Homosexuality is one of the most divisive issues within churches and across our country today.
I recently delivered the sermon for the National Prayer Service at the presidential inauguration.
While in Washington I took my family to the Lincoln Memorial.
This iconic structure stands as a reminder of America’s great dream of equality and President Lincoln’s role in the emancipation of America’s slaves and the abolition of slavery in America.
The words to Lincoln’s Second Inaugural Address are inscribed on the north wall of the memorial’s interior.
In them Lincoln noted that at the center of the conflict over slavery were very different interpretations of the Bible.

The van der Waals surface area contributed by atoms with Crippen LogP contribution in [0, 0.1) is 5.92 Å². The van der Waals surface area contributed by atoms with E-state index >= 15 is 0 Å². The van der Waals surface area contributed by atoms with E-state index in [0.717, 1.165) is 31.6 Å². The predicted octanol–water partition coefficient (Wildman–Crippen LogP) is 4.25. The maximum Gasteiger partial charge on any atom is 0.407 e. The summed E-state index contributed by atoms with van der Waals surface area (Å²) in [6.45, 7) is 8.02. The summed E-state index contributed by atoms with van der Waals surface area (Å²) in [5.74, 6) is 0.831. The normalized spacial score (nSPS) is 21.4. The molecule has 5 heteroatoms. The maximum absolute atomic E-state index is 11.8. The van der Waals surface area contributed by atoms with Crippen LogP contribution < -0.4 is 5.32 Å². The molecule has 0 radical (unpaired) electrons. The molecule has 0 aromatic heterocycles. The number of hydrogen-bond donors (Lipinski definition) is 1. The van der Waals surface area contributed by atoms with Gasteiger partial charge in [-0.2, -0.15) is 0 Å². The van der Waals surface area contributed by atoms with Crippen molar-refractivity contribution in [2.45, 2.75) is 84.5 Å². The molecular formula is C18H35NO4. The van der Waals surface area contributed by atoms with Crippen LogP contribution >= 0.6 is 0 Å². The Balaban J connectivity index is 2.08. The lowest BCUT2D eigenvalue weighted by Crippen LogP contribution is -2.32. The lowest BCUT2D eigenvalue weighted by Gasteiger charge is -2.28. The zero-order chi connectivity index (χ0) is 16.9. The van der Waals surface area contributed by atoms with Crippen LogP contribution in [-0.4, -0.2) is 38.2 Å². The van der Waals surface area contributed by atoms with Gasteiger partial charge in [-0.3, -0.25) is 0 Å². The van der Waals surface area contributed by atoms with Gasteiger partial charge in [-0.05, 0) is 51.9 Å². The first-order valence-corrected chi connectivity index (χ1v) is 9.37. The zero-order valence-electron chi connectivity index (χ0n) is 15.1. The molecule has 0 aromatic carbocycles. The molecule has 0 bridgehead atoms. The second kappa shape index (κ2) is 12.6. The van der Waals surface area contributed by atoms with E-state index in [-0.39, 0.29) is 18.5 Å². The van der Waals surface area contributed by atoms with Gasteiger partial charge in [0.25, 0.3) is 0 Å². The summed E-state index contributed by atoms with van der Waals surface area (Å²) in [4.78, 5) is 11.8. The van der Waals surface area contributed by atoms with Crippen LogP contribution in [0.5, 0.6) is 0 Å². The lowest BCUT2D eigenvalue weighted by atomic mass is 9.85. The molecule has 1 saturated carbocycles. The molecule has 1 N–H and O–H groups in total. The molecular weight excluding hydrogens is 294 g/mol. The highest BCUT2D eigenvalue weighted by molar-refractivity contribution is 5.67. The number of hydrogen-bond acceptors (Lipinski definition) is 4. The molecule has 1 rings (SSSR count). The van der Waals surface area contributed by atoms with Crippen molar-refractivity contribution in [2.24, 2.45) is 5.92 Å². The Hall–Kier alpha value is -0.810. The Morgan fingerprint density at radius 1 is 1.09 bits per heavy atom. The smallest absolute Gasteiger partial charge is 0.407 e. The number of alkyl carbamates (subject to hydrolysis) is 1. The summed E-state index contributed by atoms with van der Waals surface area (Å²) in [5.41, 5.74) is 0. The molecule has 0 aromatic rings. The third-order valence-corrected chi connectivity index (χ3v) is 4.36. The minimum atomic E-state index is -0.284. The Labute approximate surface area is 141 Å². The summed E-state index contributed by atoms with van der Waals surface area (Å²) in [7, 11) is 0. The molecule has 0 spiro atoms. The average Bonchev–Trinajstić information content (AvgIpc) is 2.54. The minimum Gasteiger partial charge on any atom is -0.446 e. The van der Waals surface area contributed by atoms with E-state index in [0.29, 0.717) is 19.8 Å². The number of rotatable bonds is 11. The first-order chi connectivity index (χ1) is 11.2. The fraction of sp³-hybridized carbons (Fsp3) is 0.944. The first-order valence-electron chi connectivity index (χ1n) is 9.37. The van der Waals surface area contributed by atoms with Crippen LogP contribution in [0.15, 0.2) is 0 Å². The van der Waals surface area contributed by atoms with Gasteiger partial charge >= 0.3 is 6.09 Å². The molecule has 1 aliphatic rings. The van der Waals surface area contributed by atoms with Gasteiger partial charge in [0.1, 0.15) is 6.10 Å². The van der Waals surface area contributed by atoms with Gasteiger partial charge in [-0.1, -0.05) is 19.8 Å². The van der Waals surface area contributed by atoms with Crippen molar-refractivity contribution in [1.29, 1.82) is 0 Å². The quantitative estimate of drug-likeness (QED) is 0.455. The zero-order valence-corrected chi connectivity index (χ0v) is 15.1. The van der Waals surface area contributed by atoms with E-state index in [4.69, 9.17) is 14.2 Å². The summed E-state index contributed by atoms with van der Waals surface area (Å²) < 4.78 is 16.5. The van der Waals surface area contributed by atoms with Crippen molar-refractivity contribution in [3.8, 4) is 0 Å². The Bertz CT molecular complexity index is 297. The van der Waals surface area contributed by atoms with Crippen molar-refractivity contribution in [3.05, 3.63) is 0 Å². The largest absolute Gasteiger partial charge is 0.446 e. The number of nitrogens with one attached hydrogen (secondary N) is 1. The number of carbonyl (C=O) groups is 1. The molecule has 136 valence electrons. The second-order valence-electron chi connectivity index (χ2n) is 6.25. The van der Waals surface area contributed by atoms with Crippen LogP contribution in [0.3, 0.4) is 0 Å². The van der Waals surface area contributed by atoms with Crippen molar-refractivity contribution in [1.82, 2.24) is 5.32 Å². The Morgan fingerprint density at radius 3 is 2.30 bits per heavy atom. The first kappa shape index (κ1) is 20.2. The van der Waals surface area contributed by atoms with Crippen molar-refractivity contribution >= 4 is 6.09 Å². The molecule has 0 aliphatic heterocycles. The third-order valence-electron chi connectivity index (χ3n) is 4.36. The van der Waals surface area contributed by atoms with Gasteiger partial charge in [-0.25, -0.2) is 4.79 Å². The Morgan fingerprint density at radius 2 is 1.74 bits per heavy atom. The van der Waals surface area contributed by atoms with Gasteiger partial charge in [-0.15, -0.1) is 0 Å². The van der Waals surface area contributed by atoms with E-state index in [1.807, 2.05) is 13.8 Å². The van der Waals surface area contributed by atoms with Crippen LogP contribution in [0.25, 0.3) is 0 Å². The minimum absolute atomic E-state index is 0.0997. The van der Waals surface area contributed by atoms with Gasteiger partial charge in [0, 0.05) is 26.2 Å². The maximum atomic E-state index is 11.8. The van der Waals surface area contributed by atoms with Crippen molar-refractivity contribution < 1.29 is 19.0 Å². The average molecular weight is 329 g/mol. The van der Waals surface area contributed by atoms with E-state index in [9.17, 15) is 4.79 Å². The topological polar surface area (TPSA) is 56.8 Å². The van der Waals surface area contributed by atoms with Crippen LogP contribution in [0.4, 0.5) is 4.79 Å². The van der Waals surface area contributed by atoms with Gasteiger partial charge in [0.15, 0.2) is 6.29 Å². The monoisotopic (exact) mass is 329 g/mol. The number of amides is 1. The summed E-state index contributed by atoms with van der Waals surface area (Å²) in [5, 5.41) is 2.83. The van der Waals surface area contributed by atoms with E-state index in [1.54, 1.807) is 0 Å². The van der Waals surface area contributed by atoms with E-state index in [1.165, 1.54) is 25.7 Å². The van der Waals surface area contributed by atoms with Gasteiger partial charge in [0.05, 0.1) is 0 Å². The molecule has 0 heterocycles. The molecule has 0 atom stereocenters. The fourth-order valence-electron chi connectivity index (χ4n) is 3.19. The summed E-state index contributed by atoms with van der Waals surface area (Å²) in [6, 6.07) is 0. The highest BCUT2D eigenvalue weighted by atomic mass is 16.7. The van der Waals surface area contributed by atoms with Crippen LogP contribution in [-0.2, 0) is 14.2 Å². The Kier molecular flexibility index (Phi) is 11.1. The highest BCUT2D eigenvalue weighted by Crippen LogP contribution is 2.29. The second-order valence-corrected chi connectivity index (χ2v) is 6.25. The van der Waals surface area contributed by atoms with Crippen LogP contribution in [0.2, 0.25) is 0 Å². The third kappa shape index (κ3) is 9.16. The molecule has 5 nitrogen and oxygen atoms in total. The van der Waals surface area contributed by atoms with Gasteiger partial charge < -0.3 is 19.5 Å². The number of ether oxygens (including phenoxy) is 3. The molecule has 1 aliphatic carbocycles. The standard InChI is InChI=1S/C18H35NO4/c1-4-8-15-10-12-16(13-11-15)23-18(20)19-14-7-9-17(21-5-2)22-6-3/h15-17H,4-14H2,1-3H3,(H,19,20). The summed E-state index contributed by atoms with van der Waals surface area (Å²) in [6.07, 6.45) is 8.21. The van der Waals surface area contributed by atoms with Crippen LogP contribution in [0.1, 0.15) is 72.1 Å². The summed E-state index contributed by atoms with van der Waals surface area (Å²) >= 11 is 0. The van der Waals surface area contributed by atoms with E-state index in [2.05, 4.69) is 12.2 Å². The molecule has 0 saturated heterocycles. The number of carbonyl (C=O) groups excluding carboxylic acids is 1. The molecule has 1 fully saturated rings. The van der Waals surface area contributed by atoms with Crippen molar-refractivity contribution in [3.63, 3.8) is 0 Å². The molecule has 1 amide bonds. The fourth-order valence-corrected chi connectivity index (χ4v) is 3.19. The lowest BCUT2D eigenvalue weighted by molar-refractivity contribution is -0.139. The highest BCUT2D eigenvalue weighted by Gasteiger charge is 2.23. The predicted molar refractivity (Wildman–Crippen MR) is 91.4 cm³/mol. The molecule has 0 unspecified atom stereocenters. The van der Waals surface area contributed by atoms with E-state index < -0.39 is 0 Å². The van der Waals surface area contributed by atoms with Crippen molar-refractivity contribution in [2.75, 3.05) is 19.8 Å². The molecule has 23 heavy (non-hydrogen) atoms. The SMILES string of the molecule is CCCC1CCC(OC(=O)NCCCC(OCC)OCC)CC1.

Lincoln said of the two sides in the war, “Both read the same Bible and pray to the same God, and each invokes His aid against the other.” Southern preachers and slave owners believed the many references in the Bible permitting and regulating slavery (well over 100 verses), in both the Old and the New Testaments, were clear evidence that the institution was a part of God’s social and moral order.
Abolitionist preachers argued in their sermons that the verses related to slavery in the Bible were a reflection of the cultural context and times in which the Bible was written and did not reflect God’s endorsement of slavery.
They argued that there were “weightier” scriptures on justice, mercy and love that superseded those on slavery.
This was the position that Lincoln himself adopted.